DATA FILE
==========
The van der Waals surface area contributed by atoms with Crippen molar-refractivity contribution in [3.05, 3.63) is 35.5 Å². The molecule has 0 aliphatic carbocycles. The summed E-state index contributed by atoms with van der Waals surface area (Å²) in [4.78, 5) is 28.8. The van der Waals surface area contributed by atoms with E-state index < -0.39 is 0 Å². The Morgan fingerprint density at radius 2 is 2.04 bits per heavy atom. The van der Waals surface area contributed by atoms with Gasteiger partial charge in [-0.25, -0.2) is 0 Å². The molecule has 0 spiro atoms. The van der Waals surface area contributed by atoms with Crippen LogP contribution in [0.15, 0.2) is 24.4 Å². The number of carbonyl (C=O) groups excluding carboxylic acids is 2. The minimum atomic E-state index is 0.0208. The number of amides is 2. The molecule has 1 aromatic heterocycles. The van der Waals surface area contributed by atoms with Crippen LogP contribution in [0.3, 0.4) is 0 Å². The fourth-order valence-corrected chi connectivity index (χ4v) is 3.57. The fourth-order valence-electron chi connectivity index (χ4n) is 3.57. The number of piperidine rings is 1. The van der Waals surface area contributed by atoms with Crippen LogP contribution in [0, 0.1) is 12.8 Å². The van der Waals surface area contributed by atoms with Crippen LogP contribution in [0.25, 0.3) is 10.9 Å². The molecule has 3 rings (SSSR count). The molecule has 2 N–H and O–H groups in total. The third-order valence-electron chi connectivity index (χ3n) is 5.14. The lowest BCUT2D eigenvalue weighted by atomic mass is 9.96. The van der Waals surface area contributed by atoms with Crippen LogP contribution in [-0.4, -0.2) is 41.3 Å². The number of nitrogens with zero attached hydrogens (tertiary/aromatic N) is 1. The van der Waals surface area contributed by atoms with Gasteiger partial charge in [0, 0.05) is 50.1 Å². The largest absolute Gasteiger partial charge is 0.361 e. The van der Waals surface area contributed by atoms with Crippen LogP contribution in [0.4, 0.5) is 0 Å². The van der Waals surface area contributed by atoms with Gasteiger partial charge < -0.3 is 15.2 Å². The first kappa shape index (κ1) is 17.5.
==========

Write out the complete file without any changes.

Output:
The van der Waals surface area contributed by atoms with Crippen molar-refractivity contribution in [3.05, 3.63) is 35.5 Å². The molecule has 0 aliphatic carbocycles. The summed E-state index contributed by atoms with van der Waals surface area (Å²) in [4.78, 5) is 28.8. The van der Waals surface area contributed by atoms with E-state index < -0.39 is 0 Å². The Morgan fingerprint density at radius 2 is 2.04 bits per heavy atom. The van der Waals surface area contributed by atoms with Gasteiger partial charge in [-0.25, -0.2) is 0 Å². The molecule has 0 spiro atoms. The van der Waals surface area contributed by atoms with Crippen LogP contribution in [0.15, 0.2) is 24.4 Å². The number of carbonyl (C=O) groups excluding carboxylic acids is 2. The minimum atomic E-state index is 0.0208. The number of amides is 2. The molecule has 1 aromatic heterocycles. The van der Waals surface area contributed by atoms with Crippen LogP contribution in [0.3, 0.4) is 0 Å². The fourth-order valence-corrected chi connectivity index (χ4v) is 3.57. The fourth-order valence-electron chi connectivity index (χ4n) is 3.57. The number of piperidine rings is 1. The van der Waals surface area contributed by atoms with Crippen LogP contribution in [0, 0.1) is 12.8 Å². The van der Waals surface area contributed by atoms with Crippen LogP contribution in [0.25, 0.3) is 10.9 Å². The molecule has 3 rings (SSSR count). The molecule has 2 N–H and O–H groups in total. The third-order valence-electron chi connectivity index (χ3n) is 5.14. The lowest BCUT2D eigenvalue weighted by atomic mass is 9.96. The van der Waals surface area contributed by atoms with Crippen LogP contribution in [-0.4, -0.2) is 41.3 Å². The number of nitrogens with zero attached hydrogens (tertiary/aromatic N) is 1. The van der Waals surface area contributed by atoms with Gasteiger partial charge in [0, 0.05) is 50.1 Å². The largest absolute Gasteiger partial charge is 0.361 e. The van der Waals surface area contributed by atoms with Crippen LogP contribution in [0.4, 0.5) is 0 Å². The van der Waals surface area contributed by atoms with Gasteiger partial charge < -0.3 is 15.2 Å². The first kappa shape index (κ1) is 17.5.